Adolescents' Perceptions of Substance Abuse Prevention Strategies

Article excerpt

ABSTRACT

As part of a 3-year evaluation of substance abuse prevention strategies (Harding, Safer, Kavanagh, Bania, Carty, Lisnov, & Wysockey, 1996), this study examined the perceptions of 719 sixth- through ninth-grade Chicago public school students. School-based programs were rated as significantly more effective on six prevention objectives than were television ads, testimonials by famous people, billboards, and print ads displayed on public transportation. Students perceived the two school-based programs, Project DARE (a national program conducted through local police departments) and Captain Clean (an intense live theater program coordinated with student participation), as being equally effective overall, although the interactive theater program was rated as significantly better at encouraging students to talk about their feelings concerning substance abuse issues and at relating to the students' ethnic/racial backgrounds. When students were categorized according to frequency of alcohol use, nonusers, infrequent u sers, and frequent users differed significantly in their ratings of the school-based programs.

INTRODUCTION

Experimentation with alcohol and other drugs is no longer characteristic of only a small proportion of youth; rather, it has become the norm among the current generation of American adolescents (Schinke, Botvin, & Orlandi, 1991). It appears that adolescents may even perceive drug experimentation as a "transition" to maturity (Jessor & Jessor, 1980). Awareness of the extensiveness of substance use has led to numerous attempts at prevention, particularly in schools. Evaluation of prevention programs indicates that improvement in knowledge and some attitude change may occur; however, there is little evidence that these programs serve to actually reduce or eliminate drug use (Bangert-Drowns, 1988). This lack of evidence of program effectiveness may be due to at least two factors: the complexity of risk factors leading to adolescent substance abuse (Beman, 1995) and the difficulty of evaluating prevention programs.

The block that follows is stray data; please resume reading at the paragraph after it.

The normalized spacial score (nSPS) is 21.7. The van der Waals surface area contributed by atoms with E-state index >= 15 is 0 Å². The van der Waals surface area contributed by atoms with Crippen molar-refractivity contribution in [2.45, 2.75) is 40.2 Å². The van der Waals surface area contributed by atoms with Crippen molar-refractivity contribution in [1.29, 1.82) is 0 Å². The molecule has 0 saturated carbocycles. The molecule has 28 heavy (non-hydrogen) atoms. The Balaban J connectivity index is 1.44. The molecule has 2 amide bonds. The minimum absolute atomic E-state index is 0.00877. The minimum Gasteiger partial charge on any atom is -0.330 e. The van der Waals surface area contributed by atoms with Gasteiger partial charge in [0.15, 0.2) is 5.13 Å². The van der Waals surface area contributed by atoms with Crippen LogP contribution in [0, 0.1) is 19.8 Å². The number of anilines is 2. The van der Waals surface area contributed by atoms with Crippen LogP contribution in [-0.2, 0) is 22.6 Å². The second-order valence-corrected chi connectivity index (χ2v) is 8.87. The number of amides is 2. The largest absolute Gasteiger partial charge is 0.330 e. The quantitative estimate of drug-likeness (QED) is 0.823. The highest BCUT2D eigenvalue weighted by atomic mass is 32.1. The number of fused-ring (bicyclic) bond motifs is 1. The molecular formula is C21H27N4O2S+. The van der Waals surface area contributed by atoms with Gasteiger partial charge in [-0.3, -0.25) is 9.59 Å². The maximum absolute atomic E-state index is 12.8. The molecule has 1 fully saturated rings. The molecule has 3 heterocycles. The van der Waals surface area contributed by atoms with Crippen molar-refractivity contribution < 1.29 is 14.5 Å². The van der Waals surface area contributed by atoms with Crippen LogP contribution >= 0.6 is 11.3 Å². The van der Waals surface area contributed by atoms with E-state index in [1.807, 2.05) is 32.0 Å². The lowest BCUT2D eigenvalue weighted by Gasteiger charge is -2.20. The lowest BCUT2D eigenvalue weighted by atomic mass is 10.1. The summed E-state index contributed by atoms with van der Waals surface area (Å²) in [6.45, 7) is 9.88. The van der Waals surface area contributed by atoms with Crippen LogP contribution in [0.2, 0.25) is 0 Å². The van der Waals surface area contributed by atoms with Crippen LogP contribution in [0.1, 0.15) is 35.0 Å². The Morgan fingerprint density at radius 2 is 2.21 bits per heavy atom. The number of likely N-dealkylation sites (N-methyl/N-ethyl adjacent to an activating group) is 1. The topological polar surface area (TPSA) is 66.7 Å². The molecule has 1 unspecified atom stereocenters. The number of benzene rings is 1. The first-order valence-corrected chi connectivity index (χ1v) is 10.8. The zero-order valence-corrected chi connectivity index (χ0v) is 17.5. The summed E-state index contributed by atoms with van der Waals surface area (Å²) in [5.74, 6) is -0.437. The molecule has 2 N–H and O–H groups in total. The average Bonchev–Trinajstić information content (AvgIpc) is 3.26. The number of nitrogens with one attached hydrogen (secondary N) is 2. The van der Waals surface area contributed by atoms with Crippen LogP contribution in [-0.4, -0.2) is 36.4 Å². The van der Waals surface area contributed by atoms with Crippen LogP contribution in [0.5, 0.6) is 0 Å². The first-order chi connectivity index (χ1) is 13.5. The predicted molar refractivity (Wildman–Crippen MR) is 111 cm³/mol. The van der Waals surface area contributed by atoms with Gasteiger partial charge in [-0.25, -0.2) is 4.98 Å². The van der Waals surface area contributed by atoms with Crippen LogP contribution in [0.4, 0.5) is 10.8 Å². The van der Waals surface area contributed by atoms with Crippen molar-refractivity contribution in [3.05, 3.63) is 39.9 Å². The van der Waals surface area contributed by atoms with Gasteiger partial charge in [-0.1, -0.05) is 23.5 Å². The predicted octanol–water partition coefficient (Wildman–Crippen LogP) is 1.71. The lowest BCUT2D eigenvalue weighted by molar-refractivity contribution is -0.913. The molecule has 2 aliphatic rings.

Most research on substance abuse prevention strategies has employed pretest-posttest designs to identify changes in either knowledge, attitude, or behavior, or some combination of the three. While these designs indicate that prevention strategies are producing only limited change, the findings provide little information about why particular methods are not successful. Several studies have sought to extend our knowledge of why strategies are or are not successful by investigating participants' perceptions of what is required for preventing substance use. For example, Blount and Dembo (1984) and Schwartz (1991) examined adolescents' perceptions of the effectiveness of prevention strategies regarding such outcomes as learning the consequences of drug use, improving decision-making skills, and learning ways to "say no to drugs."

The present study examined junior and senior high school students' perceptions of prevention strategies currently used in Chicago. Two school-based programs were assessed: Project DARE (Drug Abuse Resistance Education), a national program involving police officers, and Captain Clean, a musical theater program followed by an interactive discussion and role-playing session (Safer & Harding, 1993). In addition, four public approaches were included for the students' evaluation: television ads, testimonials by famous people, billboards, and print ads displayed on public transportation.

The theoretical framework employed in this study is based on problem behavior theory (Jessor & Jessor, 1980). Jessor and Jessor have posited that an individual's proclivity for problem behavior, such as substance abuse, depends on the interaction of personality, perception of the environment, and repertoire of behaviors. For each of these, there are variables that are proximal, or more powerfully related (e.g., peer support of the problem behavior), and those that are distal, or indirectly related to the problem behavior (e. …